Hospitality is a word that gets thrown around a lot.
We have hospitality committees, the hospitality industry, hospitality suites. But what is hospitality?
My experience is that most people associate hospitality with being good at cooking, having a lovely home, and knowing how to throw a killer party. If you are good at any of these things, then you must “have the gift of hospitality.”
I spent most of my life making the same assumptions about hospitality. It’s the gourmet food. It’s the perfectly appointed home. It’s the pinterest-worth party. But it turns out, while all of these can be part of the experience, none of these are required when it comes to hospitality.
I spent a lot of years straining toward perfection, followed by more years processing through layers of pain, only to come out on the other side and realize how wrong my assumptions about hospitality had been.
At just the right moment, in just the right situation, someone sent to me this quote from Henri Nouwen on hospitality:
“Hospitality means primarily the creation of free space where the stranger can enter and become a friend instead of an enemy. Hospitality is not to change people, but to offer them space where change can take place. It is not to bring men and women over to our side, but to offer freedom not disturbed by dividing lines.”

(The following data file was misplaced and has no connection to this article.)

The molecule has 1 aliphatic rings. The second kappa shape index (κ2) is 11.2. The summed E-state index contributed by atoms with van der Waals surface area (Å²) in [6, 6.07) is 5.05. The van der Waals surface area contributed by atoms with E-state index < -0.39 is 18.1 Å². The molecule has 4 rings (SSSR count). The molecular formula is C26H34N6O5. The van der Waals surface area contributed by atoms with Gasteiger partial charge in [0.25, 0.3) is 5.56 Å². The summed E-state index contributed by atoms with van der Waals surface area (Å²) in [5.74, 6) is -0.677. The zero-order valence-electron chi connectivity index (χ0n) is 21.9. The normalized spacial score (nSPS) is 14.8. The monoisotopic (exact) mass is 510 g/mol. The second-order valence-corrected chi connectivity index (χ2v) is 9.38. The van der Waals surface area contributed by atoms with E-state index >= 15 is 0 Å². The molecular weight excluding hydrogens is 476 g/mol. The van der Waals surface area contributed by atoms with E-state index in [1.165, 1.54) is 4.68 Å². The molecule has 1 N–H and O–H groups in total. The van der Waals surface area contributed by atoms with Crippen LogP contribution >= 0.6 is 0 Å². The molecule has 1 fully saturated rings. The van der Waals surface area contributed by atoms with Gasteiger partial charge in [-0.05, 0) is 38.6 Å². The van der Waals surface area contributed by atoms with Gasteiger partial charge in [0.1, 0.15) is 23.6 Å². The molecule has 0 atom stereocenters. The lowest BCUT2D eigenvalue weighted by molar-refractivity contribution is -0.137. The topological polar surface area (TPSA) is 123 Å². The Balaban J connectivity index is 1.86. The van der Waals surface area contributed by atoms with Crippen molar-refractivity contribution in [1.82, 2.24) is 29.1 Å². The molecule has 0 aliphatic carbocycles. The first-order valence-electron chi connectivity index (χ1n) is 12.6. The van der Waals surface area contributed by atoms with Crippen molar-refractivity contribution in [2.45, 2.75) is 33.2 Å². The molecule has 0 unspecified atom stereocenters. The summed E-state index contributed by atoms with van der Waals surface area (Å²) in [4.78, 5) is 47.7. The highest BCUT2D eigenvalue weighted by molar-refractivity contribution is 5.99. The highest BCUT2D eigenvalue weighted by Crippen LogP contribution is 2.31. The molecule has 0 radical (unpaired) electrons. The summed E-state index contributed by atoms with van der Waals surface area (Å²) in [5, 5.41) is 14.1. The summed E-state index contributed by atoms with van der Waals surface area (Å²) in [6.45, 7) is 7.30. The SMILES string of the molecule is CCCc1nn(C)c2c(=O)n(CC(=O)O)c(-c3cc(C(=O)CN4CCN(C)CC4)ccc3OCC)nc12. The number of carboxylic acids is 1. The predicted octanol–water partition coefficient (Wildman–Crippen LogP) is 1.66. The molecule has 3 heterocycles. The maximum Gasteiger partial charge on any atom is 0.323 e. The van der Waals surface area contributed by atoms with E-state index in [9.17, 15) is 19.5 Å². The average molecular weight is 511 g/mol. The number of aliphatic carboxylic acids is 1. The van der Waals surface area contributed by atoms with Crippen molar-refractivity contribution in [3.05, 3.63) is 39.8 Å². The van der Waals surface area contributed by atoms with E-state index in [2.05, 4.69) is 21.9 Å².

Hospitality, put quite simply, is the art of creating space for others. At its purest, hospitality is me intentionally preparing a place for you.
That’s it. End of story.
Notice that while we may eat food or drink a beverage, those things don’t define hospitality.
And notice, that while we will be somewhere (perhaps in my home or perhaps in a public place) the specifics of that place are not important.
And finally, notice the magnitude of the occasion is nowhere to be found in this definition. Is it a big party? Maybe. But it might also be a quiet cup of coffee shared on my couch.
The only unifying characteristic, the true defining dynamic of hospitality is that I created a place for you.
I have so much more to share on this topic, and I intend to do so along the way, but for now, I want the simplicity and starkness of the definition to sink in and spark some thoughts. As you have these thoughts (or questions, or even disagreements), I would love to hear them.
What does hospitality mean to you?